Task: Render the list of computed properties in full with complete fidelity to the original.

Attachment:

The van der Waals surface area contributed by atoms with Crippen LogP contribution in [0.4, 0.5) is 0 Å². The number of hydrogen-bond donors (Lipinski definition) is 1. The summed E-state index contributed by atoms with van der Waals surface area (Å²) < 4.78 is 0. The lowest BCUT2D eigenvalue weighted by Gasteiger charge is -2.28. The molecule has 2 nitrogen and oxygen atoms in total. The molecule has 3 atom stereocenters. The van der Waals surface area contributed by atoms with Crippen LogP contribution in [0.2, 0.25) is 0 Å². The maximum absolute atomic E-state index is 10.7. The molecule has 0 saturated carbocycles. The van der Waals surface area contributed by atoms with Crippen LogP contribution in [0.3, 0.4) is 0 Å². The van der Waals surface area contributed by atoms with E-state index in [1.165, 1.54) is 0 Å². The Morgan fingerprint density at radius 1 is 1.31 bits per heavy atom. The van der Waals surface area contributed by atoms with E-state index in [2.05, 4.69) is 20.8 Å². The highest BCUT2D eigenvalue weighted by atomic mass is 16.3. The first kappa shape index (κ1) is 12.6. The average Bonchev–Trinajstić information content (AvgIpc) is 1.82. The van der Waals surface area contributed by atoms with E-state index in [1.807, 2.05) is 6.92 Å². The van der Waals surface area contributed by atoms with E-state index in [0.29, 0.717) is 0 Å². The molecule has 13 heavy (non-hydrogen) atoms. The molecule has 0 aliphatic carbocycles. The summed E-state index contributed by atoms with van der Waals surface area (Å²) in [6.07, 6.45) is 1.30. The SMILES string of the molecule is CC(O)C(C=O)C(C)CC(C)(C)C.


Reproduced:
The van der Waals surface area contributed by atoms with Crippen LogP contribution in [0.4, 0.5) is 0 Å². The number of hydrogen-bond donors (Lipinski definition) is 1. The summed E-state index contributed by atoms with van der Waals surface area (Å²) < 4.78 is 0. The lowest BCUT2D eigenvalue weighted by Gasteiger charge is -2.28. The molecule has 2 nitrogen and oxygen atoms in total. The molecule has 3 atom stereocenters. The van der Waals surface area contributed by atoms with Crippen LogP contribution in [0.2, 0.25) is 0 Å². The maximum absolute atomic E-state index is 10.7. The molecule has 0 saturated carbocycles. The van der Waals surface area contributed by atoms with Crippen LogP contribution in [0.3, 0.4) is 0 Å². The van der Waals surface area contributed by atoms with E-state index in [1.165, 1.54) is 0 Å². The Morgan fingerprint density at radius 1 is 1.31 bits per heavy atom. The van der Waals surface area contributed by atoms with E-state index in [2.05, 4.69) is 20.8 Å². The highest BCUT2D eigenvalue weighted by atomic mass is 16.3. The first kappa shape index (κ1) is 12.6. The average Bonchev–Trinajstić information content (AvgIpc) is 1.82. The van der Waals surface area contributed by atoms with E-state index in [1.807, 2.05) is 6.92 Å². The van der Waals surface area contributed by atoms with E-state index in [0.29, 0.717) is 0 Å². The molecule has 13 heavy (non-hydrogen) atoms. The molecule has 0 aliphatic carbocycles. The summed E-state index contributed by atoms with van der Waals surface area (Å²) in [6.07, 6.45) is 1.30. The SMILES string of the molecule is CC(O)C(C=O)C(C)CC(C)(C)C.